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Mimes R Us

By Mike Breen · January 13th, 2010 · Spill It

The first time I put on Got to Tell the World, the new album by local Pop/Rock foursome Screaming Mimes, and cued up the first track, “You’re the Kind of Girl,” I listened for about a minute then had to run outside to pay my parking meter. Walking back to the office, I found myself already singing the chorus hook in my head, totally unconsciously. That’s a sign of great songwriting, showing singer/guitarist David Storm’s intuitive grasp of what makes an instantly memorable Pop melody.

World (the band’s third LP) is, start to finish, loaded with these kinds of ear-candy hooks. If you don’t have a handful of these melodies in your head after listening to the album once, you should see an otologist. The band can lean toward a “Soft Rock” side at times — the tune “Open” could have made Toto a million dollars — but the sturdy songcraft still shines through. The tracks that feature a strong, upbeat groove seem to work best: “Motion” and “Beating Like a Drum” (among others) infuse Ska rhythms, sounding a bit like The Samples. “The Saddest Girl in the World” has an anthemic quality and Third Eye Blindish jaunt, while the “hidden track,” “It’s Not Over,” gives the band a chance to show off their musicianship as they go nuts during a 10-minute jam.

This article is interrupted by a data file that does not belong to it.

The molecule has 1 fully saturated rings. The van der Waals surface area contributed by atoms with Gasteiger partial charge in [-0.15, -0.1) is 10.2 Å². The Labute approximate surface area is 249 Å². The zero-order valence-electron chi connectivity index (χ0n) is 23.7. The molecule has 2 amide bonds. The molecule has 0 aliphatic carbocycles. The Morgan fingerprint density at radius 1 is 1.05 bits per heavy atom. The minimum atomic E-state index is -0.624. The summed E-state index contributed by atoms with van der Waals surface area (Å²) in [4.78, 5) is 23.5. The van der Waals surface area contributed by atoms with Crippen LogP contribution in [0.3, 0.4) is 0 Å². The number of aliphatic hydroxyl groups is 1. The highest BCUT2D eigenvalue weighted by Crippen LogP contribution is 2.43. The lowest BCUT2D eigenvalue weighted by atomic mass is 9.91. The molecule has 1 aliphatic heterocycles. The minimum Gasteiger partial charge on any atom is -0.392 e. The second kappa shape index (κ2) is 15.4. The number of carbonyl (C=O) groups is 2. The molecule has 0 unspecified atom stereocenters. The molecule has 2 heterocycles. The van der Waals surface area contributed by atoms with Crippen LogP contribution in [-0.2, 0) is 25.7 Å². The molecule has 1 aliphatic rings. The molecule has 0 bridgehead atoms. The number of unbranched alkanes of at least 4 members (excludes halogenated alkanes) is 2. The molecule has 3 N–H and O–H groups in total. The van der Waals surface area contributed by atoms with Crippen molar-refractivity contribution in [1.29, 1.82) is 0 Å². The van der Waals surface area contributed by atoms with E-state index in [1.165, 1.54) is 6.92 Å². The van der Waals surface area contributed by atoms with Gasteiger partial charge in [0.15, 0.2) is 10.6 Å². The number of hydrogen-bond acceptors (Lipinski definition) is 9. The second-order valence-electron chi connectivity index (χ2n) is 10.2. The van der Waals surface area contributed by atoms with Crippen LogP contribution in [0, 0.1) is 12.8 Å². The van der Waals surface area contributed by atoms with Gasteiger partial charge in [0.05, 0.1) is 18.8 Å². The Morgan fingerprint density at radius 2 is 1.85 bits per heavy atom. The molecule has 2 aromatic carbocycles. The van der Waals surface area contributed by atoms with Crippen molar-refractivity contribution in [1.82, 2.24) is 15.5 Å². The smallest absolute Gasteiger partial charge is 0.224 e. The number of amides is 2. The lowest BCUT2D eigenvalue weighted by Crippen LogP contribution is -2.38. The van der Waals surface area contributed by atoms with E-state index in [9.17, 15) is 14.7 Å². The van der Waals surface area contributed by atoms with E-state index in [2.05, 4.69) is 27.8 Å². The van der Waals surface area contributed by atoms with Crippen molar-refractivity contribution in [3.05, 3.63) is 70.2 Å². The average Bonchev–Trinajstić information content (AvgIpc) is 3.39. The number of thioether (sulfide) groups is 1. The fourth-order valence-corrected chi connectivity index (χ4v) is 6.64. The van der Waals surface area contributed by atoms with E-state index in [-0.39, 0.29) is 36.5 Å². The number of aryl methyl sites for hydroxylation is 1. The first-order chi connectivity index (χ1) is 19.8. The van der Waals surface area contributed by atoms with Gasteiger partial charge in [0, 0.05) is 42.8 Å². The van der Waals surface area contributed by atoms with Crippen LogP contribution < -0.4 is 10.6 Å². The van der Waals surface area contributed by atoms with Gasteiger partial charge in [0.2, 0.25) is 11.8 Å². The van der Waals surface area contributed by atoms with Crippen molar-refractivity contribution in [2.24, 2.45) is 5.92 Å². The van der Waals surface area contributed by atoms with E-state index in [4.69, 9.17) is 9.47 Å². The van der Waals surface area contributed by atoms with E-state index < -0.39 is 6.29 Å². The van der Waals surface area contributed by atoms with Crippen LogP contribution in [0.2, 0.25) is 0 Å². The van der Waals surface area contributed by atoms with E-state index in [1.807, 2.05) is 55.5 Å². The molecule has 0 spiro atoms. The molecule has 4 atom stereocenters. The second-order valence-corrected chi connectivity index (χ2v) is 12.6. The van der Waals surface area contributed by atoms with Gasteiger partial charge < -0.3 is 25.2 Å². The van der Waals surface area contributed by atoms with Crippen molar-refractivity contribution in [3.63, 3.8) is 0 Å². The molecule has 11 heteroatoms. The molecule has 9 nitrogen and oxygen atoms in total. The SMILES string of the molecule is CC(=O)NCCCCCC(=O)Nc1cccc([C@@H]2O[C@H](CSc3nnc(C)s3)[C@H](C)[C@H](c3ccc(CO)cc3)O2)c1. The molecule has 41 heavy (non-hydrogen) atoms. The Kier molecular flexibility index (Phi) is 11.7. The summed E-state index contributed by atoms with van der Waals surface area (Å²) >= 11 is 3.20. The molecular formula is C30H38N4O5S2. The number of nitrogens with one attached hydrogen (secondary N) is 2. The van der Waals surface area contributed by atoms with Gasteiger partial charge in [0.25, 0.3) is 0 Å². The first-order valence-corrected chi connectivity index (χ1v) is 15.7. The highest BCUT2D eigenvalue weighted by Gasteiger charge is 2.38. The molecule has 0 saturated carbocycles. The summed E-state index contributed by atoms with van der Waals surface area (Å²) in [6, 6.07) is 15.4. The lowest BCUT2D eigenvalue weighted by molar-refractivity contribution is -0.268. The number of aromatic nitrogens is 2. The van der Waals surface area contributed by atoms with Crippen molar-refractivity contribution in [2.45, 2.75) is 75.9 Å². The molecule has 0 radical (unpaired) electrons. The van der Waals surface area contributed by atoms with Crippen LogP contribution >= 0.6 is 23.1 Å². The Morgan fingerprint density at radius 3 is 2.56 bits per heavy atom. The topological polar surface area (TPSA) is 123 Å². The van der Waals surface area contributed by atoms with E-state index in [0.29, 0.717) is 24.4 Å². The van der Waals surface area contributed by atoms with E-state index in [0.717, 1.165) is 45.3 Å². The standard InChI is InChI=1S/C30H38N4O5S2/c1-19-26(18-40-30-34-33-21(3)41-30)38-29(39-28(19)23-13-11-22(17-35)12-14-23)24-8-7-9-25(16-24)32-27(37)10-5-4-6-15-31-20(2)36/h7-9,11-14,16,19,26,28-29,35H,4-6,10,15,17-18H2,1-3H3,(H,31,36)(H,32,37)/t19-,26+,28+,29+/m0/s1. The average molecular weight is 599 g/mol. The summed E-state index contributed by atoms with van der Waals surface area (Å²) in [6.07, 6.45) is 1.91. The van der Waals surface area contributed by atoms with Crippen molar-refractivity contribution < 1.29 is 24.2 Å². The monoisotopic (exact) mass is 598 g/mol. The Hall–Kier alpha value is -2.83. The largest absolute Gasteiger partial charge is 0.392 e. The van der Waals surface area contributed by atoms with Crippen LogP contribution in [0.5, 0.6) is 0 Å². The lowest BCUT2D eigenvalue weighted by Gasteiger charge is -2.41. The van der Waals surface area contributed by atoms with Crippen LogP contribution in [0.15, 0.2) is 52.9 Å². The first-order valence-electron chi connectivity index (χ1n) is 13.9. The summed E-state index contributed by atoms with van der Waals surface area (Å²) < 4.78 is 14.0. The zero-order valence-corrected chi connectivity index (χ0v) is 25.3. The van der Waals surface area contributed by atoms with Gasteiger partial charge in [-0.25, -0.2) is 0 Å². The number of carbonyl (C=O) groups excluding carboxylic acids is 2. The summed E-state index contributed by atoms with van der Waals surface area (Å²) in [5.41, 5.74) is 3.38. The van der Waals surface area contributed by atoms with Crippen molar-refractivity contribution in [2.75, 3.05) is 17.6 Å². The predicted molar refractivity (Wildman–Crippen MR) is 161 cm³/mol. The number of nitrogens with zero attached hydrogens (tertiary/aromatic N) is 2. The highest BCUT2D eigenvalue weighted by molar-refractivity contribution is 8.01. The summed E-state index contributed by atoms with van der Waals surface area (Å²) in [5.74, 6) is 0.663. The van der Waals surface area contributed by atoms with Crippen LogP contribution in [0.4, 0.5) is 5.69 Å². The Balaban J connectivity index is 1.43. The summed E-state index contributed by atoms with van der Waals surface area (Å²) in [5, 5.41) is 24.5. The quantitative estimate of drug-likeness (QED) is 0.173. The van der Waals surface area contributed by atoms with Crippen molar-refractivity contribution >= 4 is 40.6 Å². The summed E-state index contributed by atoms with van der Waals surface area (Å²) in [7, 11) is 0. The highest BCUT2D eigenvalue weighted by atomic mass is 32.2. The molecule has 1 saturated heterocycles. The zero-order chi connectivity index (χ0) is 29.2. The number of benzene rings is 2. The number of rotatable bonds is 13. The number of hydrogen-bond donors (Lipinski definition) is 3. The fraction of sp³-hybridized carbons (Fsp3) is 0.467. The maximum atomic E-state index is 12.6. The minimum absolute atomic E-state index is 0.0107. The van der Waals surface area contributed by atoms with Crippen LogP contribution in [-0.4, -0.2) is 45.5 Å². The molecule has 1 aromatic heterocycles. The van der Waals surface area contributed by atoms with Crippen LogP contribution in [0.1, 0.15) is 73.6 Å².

The Mimes show versatility on World and, despite a few down moments, it’s the sort of album you can put on and know that your mood and spirit will be lifted.

The band does “An Evening with …”-type show Saturday at the Southgate House, performing the entire night sans openers.

They’ll kick things off with an acoustic set, play the new album in full and close things out with a run through of their back catalog (and perhaps some surprises). In between sets, the Mimes will screen their documentary Behind the Mask as well as other new video footage.

(Show details here; hear the band's music at www.screamingmimes.com)

Girls’ Nights Out

Things seem to have progressed since the Lilith Fair festival began in 1997 as a response to female performers’ exclusion from other big fests of the time. Not that sexism doesn’t still exist — the playing field just seems more level these days. Kelly Thomas, organizer of Friday and Saturday’s “One More Girl on a Stage” benefit concerts at the York Street Cafe, says the idea of putting together a lineup with mostly women isn’t some sort of equal opportunity statement.

“This isn’t a series about lack of opportunity for women in the local music scene,” Thomas says. “Far from it. If you have good songs and put on an entertaining show, the music scene will make room for you regardless.”

This year’s OMG event again features a broad range of musical styles and some fun additions like the Black-n-Bluegrass Rollergirls lending a hand and chanteuse Vicki D’Salle hostessing. Performers include Thomas (playing with Ryan Malott), Lauren Houston, Tupelo Honey, Wonky Tonk, The Polly Esthers, Raison D’etre, Shiny and The Spoon, J. Dorsey Blues Revival, De Los Muertos, Jenny Ward, Stick Figure Drawings, Carole Walker and Smitten Hicks.

Proceeds from the fest go to the Susan G. Komen Foundation for breast cancer research. An exhibition on the Cafe’s top floor will feature the work of Art Academy student Sarah Baker (among other artists), who has been documenting her mother’s now-terminal breast cancer struggle.

Music begins at 7 p.m. both nights. (Get show details for Friday here and Saturday here.)

CONTACT MIKE BREEN: mbreen@citybeat.com



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